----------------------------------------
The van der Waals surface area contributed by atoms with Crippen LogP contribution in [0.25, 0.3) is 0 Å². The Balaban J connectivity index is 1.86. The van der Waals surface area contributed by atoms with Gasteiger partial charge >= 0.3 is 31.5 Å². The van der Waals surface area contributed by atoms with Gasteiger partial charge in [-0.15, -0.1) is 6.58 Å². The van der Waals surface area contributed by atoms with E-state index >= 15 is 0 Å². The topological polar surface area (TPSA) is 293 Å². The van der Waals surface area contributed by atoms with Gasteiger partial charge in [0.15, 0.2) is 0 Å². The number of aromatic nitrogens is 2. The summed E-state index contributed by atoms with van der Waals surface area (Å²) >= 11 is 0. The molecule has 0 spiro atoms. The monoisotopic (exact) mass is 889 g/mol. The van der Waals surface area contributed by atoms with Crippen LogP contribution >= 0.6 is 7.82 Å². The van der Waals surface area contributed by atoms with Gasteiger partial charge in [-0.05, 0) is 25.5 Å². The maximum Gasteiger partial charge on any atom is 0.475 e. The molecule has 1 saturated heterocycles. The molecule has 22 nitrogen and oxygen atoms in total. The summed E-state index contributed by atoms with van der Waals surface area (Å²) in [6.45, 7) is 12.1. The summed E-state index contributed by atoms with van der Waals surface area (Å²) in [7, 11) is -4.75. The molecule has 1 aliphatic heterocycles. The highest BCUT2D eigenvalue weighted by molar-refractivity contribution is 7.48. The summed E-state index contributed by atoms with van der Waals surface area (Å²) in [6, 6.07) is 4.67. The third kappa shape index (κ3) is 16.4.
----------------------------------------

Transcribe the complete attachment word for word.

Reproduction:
The van der Waals surface area contributed by atoms with Crippen LogP contribution in [0.25, 0.3) is 0 Å². The Balaban J connectivity index is 1.86. The van der Waals surface area contributed by atoms with Gasteiger partial charge >= 0.3 is 31.5 Å². The van der Waals surface area contributed by atoms with Gasteiger partial charge in [-0.15, -0.1) is 6.58 Å². The van der Waals surface area contributed by atoms with E-state index >= 15 is 0 Å². The topological polar surface area (TPSA) is 293 Å². The van der Waals surface area contributed by atoms with Gasteiger partial charge in [0.15, 0.2) is 0 Å². The number of aromatic nitrogens is 2. The summed E-state index contributed by atoms with van der Waals surface area (Å²) >= 11 is 0. The molecule has 0 spiro atoms. The monoisotopic (exact) mass is 889 g/mol. The van der Waals surface area contributed by atoms with Crippen LogP contribution >= 0.6 is 7.82 Å². The van der Waals surface area contributed by atoms with Gasteiger partial charge in [-0.05, 0) is 25.5 Å². The maximum Gasteiger partial charge on any atom is 0.475 e. The molecule has 1 saturated heterocycles. The molecule has 22 nitrogen and oxygen atoms in total. The summed E-state index contributed by atoms with van der Waals surface area (Å²) in [6.45, 7) is 12.1. The summed E-state index contributed by atoms with van der Waals surface area (Å²) in [7, 11) is -4.75. The molecule has 1 aliphatic heterocycles. The highest BCUT2D eigenvalue weighted by molar-refractivity contribution is 7.48. The summed E-state index contributed by atoms with van der Waals surface area (Å²) in [6, 6.07) is 4.67. The third kappa shape index (κ3) is 16.4.